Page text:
4. Pierre Igot says:

    Right. It is extremely difficult for end users to figure out where the blame lies when something is not working the way it should. Ultimately, we have no choice but to take the developers’ word — or not — when they say it’s Apple’s fault.

    What we do have, especially for long-time Mac developers, is a track record. Let’s take, for example, the issue of support for long file names. No matter what excuses Microsoft has, it has taken way too long for them to add support for long file names to Office for the Mac. When they could no longer blame Apple for not providing the API to properly support them, they started blaming their own code, saying that providing such support required that entire portions of the Office code be rewritten.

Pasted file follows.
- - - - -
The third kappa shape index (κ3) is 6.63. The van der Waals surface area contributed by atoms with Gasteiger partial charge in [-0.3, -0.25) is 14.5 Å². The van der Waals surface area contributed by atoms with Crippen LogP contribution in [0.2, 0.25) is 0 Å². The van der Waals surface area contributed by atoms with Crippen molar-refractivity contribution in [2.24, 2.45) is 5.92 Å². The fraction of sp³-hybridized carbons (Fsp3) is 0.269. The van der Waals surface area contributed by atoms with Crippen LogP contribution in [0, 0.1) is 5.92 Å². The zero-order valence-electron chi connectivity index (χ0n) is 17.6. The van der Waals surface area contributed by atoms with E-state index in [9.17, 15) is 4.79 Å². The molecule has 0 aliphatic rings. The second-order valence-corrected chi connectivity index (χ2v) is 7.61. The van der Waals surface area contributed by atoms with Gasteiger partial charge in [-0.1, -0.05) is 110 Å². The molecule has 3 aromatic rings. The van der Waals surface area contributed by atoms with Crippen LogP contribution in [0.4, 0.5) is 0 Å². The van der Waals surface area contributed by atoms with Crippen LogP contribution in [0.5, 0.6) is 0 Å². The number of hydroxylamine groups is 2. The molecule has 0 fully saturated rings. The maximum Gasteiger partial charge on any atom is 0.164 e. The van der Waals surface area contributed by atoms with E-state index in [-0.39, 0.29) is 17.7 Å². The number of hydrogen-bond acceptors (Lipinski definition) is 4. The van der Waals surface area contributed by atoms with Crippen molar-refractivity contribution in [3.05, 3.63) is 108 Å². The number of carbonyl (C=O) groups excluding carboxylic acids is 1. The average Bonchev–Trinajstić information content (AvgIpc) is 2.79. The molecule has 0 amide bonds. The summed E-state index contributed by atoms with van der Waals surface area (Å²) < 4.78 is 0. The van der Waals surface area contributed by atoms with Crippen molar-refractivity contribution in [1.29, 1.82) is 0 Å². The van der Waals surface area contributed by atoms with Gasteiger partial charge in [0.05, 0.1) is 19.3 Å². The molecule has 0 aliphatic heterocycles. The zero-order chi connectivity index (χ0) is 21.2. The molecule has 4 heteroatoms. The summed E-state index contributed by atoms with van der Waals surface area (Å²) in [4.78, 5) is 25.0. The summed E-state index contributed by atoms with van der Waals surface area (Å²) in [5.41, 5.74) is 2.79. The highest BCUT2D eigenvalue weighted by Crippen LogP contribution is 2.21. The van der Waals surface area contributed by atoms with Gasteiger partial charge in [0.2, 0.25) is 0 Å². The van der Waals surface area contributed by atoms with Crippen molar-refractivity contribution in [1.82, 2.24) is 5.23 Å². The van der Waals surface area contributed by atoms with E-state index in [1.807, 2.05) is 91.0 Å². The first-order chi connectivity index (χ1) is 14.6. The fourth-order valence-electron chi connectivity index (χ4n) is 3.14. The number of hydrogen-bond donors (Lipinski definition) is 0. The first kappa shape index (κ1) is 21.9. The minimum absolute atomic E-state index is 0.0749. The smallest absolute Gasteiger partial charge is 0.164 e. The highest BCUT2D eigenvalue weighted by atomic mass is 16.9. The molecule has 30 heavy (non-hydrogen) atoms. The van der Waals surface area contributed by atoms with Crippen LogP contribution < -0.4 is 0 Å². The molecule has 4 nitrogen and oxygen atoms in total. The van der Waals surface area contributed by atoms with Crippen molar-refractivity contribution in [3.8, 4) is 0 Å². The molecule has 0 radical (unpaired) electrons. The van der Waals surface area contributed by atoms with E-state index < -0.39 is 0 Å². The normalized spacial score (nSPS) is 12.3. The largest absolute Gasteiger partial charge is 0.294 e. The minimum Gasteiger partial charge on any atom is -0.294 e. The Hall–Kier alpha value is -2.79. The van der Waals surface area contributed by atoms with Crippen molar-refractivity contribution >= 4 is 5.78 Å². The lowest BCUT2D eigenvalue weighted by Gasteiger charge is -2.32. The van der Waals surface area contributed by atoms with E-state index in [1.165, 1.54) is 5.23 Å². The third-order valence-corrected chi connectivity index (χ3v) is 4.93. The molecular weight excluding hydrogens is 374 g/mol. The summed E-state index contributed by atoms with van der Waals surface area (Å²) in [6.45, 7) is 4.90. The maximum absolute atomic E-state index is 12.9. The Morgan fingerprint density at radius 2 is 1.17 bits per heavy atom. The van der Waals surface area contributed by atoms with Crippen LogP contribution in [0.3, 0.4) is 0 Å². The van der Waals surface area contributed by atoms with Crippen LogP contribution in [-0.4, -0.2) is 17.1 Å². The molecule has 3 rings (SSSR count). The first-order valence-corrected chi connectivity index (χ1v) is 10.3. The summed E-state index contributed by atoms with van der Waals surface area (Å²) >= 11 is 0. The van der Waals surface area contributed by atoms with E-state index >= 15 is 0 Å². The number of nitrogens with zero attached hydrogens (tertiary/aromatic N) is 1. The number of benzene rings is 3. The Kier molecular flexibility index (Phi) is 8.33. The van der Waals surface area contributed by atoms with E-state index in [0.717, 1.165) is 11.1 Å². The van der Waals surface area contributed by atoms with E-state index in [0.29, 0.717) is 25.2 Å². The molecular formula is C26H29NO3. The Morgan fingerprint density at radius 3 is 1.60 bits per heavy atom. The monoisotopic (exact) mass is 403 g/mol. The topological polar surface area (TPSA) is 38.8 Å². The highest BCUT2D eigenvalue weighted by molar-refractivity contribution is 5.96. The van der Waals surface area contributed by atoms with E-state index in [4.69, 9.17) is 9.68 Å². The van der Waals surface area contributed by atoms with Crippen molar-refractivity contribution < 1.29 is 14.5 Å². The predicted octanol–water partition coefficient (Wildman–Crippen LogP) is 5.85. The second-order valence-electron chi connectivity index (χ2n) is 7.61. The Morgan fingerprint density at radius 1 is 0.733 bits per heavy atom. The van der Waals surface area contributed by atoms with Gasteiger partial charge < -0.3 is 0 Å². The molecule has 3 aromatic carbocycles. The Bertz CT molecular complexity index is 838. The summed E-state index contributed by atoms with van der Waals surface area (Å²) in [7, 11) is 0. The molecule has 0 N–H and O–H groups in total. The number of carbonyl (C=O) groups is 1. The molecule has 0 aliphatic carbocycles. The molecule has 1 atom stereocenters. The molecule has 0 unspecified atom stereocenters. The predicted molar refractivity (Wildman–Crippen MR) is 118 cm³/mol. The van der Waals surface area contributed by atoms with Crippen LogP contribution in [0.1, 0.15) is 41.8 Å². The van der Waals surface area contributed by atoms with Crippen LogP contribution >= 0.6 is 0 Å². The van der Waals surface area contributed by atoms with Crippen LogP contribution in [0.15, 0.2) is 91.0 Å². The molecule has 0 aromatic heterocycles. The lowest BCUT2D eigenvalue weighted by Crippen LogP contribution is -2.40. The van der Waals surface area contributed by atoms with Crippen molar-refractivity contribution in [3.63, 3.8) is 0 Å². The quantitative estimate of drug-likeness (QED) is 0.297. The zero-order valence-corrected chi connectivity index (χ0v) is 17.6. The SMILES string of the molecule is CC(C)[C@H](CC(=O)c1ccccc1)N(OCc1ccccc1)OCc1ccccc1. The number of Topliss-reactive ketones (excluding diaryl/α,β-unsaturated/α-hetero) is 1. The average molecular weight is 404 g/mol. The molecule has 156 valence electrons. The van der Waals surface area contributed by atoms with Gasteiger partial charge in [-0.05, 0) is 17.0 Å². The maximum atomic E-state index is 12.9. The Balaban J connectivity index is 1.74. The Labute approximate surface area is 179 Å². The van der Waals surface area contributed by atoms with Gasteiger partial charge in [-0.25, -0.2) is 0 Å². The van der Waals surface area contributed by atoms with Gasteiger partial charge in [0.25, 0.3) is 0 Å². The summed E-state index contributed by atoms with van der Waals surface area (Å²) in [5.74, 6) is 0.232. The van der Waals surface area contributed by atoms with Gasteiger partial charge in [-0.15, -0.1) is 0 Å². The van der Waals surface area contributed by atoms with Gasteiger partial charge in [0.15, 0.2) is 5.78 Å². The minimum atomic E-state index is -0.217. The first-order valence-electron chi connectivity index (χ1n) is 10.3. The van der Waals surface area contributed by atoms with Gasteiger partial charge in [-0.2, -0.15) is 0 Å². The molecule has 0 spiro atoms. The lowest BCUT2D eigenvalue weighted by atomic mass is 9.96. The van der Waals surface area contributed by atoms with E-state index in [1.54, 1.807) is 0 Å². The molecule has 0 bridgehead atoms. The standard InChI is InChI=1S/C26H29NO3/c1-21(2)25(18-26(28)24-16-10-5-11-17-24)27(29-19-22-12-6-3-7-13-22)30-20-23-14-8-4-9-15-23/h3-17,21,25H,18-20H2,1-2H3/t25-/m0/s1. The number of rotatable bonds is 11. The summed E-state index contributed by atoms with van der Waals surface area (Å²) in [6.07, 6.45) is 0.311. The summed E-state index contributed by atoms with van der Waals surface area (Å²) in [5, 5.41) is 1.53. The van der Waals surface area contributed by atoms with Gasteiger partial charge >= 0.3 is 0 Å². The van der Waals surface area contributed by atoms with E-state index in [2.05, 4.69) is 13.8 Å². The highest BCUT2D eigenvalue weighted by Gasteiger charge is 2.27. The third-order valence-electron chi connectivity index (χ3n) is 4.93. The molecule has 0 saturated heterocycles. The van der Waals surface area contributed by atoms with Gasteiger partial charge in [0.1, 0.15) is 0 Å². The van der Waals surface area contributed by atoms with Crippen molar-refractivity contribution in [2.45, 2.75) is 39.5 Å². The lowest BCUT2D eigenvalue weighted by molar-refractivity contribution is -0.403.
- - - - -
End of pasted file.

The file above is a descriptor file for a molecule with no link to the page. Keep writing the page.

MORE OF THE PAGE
At this point, the user can either hang his head and cry, or question the quality of Microsoft’s code in the first place. If providing support for long file names, even once Apple has provided the proper API, is so difficult for them to do, what does it say about the quality of their code? Surely they could see that one coming. If memory serves me well, support for long file names was even first introduced in Mac OS 9, many years ago, even before Mac OS X was introduced.

    Ultimately, it’s also a question of priorities. Microsoft obviously decided, for example, that it was more important to add support for non-contiguous selection to Office X than to add support for long file names. I know they keep claiming that their user surveys tell them what their users really want… OK, so non-contiguous selection is a nice thing to have (although the fact that it’s poorly implemented in Word X doesn’t really make it such an important feature). But was it really more important than support for long file names?